September 16, 2002
Alan MacRobert, Senior Editor
617-864-7360 x151, amacrobert@SkyandTelescope.com
|Note to Editors/Producers: This release is accompanied by a publication-quality photo; see details below.|
The full Moon on Saturday, September 21st, comes with a special name and meaning. It's the Harvest Moon. But — as you may always ask at this time of year — what is a Harvest Moon, anyway?
Lots of half-right (or worse) explanations are floating around and get reported every year as fact. So here is the 100%-right explanation — courtesy of Sky & Telescope, the world's leading astronomy magazine.
The Harvest Moon is the full Moon nearest to the date of the autumn equinox. This year they're practically on top of each other; the autumn equinox (for the Northern Hemisphere) comes just a day or so later, on the night of September 22-23.
Every full Moon, at any time of year, rises around sunset and floods the landscape with its light as soon as twilight ends. But during the next few nights after full, the Moon usually rises an average of 50 minutes later per night (as seen from temperate latitudes). So early-evening darkness soon prevails. At Harvest Moon time, however, the Moon rises only about 25 minutes later each night after full Moon (again, for temperate latitudes). This means the Moon shines brightly during early evening for several extra days running — traditionally providing welcome light just when busy farmers needed the extra work hours to get in their crops.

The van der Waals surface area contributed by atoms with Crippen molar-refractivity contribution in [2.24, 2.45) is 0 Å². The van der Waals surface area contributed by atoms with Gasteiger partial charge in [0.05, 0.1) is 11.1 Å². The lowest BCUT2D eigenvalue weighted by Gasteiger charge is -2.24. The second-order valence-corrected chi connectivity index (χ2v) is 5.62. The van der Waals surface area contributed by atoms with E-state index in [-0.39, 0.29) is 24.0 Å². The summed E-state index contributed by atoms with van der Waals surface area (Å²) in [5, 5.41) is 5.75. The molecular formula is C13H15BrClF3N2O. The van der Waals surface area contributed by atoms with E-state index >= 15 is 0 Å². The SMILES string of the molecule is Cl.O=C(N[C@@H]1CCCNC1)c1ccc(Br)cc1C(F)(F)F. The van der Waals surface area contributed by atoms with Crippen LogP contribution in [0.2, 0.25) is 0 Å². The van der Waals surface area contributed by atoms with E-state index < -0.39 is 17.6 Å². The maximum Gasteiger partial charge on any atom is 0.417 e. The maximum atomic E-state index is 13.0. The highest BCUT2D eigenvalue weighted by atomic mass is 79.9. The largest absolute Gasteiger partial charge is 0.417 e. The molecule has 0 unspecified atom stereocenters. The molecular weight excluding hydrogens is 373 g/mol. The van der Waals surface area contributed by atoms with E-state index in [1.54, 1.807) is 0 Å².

This was a big deal before tractors had headlights.
Of course, the extra moonlight has other uses. As the vaudeville couple Jack Norworth and Nora Bayes first sang in "The Follies of 1908,"
Shine on, shine on harvest moon, up in the sky.
I ain't had no lovin' since January, February, June, or July.
Snow time ain't no time to sit outdoors and spoon,
So shine on, shine on harvest moon — for me and my gal!
Why does the rising Moon behave differently at different times of the year? As the Moon moves around the Earth in its monthly orbit, we see it nearly following a line around the sky called the ecliptic. The ecliptic is tilted with respect to the eastern horizon (where the Moon rises), and this angle varies throughout the year. The weeks around the autumnal equinox are when the ecliptic makes its smallest, shallowest angle with the horizon during early evening. Therefore, at this time of year, the Moon's altitude above or below the horizon at dusk changes the least from one day to the next as the Moon makes its daily advance along the ecliptic.
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